Often the families who join us have never been on a boat before. This takes a little extra preparation, an eye on the weather and some clear instructions before we head out. Apart from my usual "how to use a marine head" speech, I let the parents and small kids know that nobody leaves the cockpit underway. I show the children where to sit, get them life jackets if needed, and gently explain that they will have to stay seated until we anchor. I try to sweeten this hard rule with a promise of swimming once the anchors down, swinging in our hammock or something fun to look forward to. Once under way, there are normally enough things to keep them entertained and we keep the sailing part short. This can be a little frustrating for the adults, especially if there's a nice breeze blowing, but kids will get downright cranky if you make them sit still for too long. Soon enough the old refrain of "When will we get there" or "I want to go home" will start up.
One exception to this rule was Fedor.
Not yet two, this little guy was entertained by most everything on board and even took a turn at the wheel. Later his father told us that Fedor loved to start the engine, so we gave him the chance to turn the key. It's the little things that keep kids interested.
Our neighbour Amir sails an Aloha 27. He had his first child, Ronny, out on the water within weeks of being born. I give full credit to his wife for being up to the challenge, but the result is a little girl who feels at home on the water and is completely relaxed on a sailboat. Now Ronny has a younger brother, Yuval, who goes sailing too. Amir tows a kayak along and once they are tied to a mooring, he often entertains them with a tour of the anchorage. This summer we captured the fun in this great picture.
Many people tell us that the secret to teaching kids to enjoy sailing is to start young. Older children can be a whole different ball game. We've certainly seen this when a guest shows up with a young teen. More than once we've winced at the site of an Ipad, or headphones that dash any hopes of teaching them how to sail. And that's why we consider Daniel to be such a special story.
The first time Daniel arrived at our boat with his mother and Pedro, he was about nine years old and terrified. It took many minutes of convincing to get him to step on board and the whole time we were on the water Daniel, sat white knuckled, seeing disaster at every turn - the boat was going to tip over, we would sink, a shark would attack us, a whale would attack us... we would all die! He was most relieved when we finally returned to the dock and he could step off the boat.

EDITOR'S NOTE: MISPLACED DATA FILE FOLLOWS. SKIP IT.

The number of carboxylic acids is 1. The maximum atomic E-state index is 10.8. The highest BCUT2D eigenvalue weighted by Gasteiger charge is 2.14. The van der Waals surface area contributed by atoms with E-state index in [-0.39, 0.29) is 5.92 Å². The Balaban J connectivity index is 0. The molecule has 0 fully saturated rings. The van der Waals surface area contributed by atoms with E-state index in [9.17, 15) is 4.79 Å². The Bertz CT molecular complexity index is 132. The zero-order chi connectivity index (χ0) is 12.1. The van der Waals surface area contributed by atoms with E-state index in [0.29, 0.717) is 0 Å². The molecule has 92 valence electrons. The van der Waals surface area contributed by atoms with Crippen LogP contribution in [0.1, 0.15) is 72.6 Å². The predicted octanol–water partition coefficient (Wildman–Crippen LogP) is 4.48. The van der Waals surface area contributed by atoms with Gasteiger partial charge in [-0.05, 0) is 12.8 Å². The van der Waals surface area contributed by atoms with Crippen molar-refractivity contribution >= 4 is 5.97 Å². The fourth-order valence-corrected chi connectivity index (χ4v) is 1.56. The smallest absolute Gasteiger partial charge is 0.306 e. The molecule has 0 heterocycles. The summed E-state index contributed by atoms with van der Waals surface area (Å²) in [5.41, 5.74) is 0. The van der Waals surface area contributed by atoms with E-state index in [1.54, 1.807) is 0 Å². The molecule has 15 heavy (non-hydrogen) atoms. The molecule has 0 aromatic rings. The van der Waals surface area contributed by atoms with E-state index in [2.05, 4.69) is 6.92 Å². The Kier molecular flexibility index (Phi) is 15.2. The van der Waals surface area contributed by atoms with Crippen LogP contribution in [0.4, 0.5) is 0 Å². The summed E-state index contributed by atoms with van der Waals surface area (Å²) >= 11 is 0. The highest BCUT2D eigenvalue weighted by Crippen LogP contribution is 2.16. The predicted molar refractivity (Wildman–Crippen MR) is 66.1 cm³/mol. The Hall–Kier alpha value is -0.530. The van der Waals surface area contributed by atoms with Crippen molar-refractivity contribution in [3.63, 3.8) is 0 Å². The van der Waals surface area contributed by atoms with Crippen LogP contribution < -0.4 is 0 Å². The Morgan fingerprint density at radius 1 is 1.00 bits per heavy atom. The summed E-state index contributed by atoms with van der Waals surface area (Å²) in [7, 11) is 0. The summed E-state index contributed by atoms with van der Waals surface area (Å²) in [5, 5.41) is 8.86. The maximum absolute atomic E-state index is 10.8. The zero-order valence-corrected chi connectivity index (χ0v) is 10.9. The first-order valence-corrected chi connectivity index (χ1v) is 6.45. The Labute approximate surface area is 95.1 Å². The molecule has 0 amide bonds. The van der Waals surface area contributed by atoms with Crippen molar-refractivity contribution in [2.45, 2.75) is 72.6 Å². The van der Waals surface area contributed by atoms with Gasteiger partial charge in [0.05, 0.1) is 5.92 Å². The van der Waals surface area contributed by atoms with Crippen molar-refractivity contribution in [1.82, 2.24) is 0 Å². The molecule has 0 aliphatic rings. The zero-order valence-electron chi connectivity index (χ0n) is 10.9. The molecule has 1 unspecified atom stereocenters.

Over the next months, Pedro enrolled Daniel in swimming lessons and a year later when he joined us on Yofy, he was a little less afraid. Now he could step on the boat and with his life jacket, he felt secure enough to lower himself into the water from the stern ladder. But he still wasn't very interested in sailing.
During this time, we had gotten to know Daniel a little and over dinners on shore, Manny talked to him about boat design. A sharp boy, Daniel soon began to ask a million and one questions about steering systems, hull design and how the sails move a boat forward. The next time he came out sailing with us, Manny showed him the engine and the instruments. When we anchored, I gave Daniel the job of watching the depth meter which he did by gleefully shouting out every meter all the way from 30 meters down to 10. He was getting hooked. Boats could be interesting.
And then he saw the kids from the local sailing club whizzing by in their Optimists. We explained to him that these were kids just his age and - "Look! They were sailing their very own boats!"
Now his mother showed some resistance - Daniel sail his own boat?! Another year went by and each time he joined us Daniel ogled the Optimist sailors. He began to take the wheel sometimes, to walk forward on deck and to point out landmarks along the way. He could now swim without a life jacket. Although, he was growing into a worrier and still had his moments of entertaining disaster at every turn, he was much more relaxed.
The start of the next year, Julia relented and enrolled Daniel in the sailing club. By the end of the year, he had learned to sail his own Optimist. Today when we remind him how of far he has come, Daniel laughs.
It was hard to recognize Daniel, now 12, that weekend last June when he joined us for an overnight on Ellen. It was in celebration of the end of the school year and he was in fine form. He confidently walked the decks, took the helm, and kept an eye on the chart plotter. As soon as the anchor was down he was in his bathing suit ready to swim. And was he bored? After a wonderful night sleeping out under the stars, Daniel entertained himself by jumping into the water from ever higher parts of the boat for next eight hours barely stopping to eat. When it was time to sail home, he was terribly sad. "Can't we stay one more night?" he pleaded.
Daniel may never become a sailing enthusiast, yet over the years while sailing with us and at the local sailing club, he has gained confidence and pride at learning a new skill. Sailing with kids certainly does take patience and some adjustments to normal routines. In spite of this, in my opinion, the rewards far outweigh any extra effort taken.
10/11/2012, Red Sea
If there's one thing I've learned this year, it's to be aware of people who tell you that they want to be just like you. You know - the ones who tell you that they want to do exactly what you are doing. Over several months we've had not one, but three different people tell us that they admire, and want to duplicate our lifestyle. Now it can be quite a compliment to be told that you are someone's role model. I should know I have a few myself. However, since these people have approached us, I've learned a thing or two about role models and how we perceive them.
Let's be honest. When you blog, you only tell the good stuff. When guests come to visit, you stuff your dirty laundry under the V berth along with your unpaid bills, and you show them the best time you can. So, it shouldn't be such a surprise when they sigh and say that this is how they want to live too. Quiet nights at anchor, delicious meals, and a devil may care attitude may be alluring but the flip side of the coin might not be so pretty.